Participants are warmly encouraged to share what you wrote below (“Leave a Reply”), to keep the conversation going here, bearing in mind that the blog of course is a public space where confidentiality is not assured.

Also, we would love to learn more about your experience of these sessions, so if you’re able, please take the time to fill out a follow-up survey of one to two quick questions!

Please join us for our next session Monday January 18th 2021 at 6pm EST, with more times listed on our Live Virtual Group Sessions page.

The Gate –
David Hockney 
oil on canvas
60×76 in.

6 thoughts on “Live Virtual Group Session: 12pm EST January 13th 2021

  1. About a descent~~~

    The noise and confusion is mind-numbing,
    angered voices blaring in my ears.
    Weapons raised and waving in the air.
    So much anger,
    so much dissent.
    I yearn for a place of solitude, of quiet.
    I seek a place away from the confusion and so I walk.

    A path lays before me leading downward,
    a rocky path to the stream below.
    The rushing water ripples,
    welcoming me,
    comforting me.

    It is a place to rest my mind, to recover, to reinvigorate.
    I am ready again to face what must be faced.
    In the descent, I am elevated.

    Liked by 2 people

    • al3793

      …and so I would also walk and chances are I would find my way to a stream where the sound of the water tumbling down the grade would soothe me, pace my breathing and leave me refreshed. The blessing of the journey of descent.

      Liked by 1 person

  2. The Impostor
    I died once. Had an out-of-body experience and everything, watched people around my body below me, while I felt pressed against the ceiling.
    I survived, returned to my body and went on.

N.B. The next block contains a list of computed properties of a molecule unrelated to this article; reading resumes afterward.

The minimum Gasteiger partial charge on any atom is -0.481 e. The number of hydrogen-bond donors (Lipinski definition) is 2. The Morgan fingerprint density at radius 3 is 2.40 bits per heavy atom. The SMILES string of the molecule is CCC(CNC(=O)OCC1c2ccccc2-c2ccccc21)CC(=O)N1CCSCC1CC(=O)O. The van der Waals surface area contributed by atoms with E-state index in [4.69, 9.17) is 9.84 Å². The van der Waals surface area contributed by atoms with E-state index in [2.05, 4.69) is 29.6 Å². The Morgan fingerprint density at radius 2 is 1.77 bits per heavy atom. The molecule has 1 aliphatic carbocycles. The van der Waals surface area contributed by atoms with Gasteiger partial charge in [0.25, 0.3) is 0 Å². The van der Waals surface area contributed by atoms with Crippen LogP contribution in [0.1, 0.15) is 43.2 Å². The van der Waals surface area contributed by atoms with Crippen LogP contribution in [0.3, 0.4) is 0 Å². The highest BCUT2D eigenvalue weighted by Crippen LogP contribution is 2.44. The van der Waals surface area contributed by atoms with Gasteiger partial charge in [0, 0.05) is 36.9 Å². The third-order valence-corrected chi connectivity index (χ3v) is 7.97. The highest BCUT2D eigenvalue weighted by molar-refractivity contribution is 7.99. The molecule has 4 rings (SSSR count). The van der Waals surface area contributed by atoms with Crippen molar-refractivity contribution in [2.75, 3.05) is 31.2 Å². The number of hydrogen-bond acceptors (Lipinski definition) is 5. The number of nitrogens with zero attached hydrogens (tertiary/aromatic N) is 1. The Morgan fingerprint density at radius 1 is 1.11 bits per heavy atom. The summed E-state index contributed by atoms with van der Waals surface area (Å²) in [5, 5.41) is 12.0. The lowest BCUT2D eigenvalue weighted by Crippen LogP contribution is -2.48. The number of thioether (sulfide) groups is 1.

But the near-death triggered a depression like I’d never had before. I could count on nothing and I could not describe my situation to anyone. Most of all, I couldn’t explain it to myself. It was as if I had not only been pressed into the ceiling, I had bled through it completely, and emerged in a parallel room, reentered a body not mine, despite appearances.

    Liked by 1 person

    • al3793

      I hear a teller who shares a most unusual story, feeling like an imposter, even to the teller. The irony of being “down” yet pressed above and bleeding through the plaster that presses upon the body contrary to gravity. As I look at the picture I see a tortuous journey that leads to the gate, the branches almost like the alonge of the ballet dancer. The geometry of the wall and the house beyond the gate is such a contrast to the free flow of the tree branches. And yet, what lies beyond is mystery.


  3. Renée Daniels

    Last summer, I watched my 87 year-old father descend into frailty. He became hesitant going down steps, gingerly tapping his foot on the stair before stepping on it, almost as the he were making sure it would really be there.

    Liked by 2 people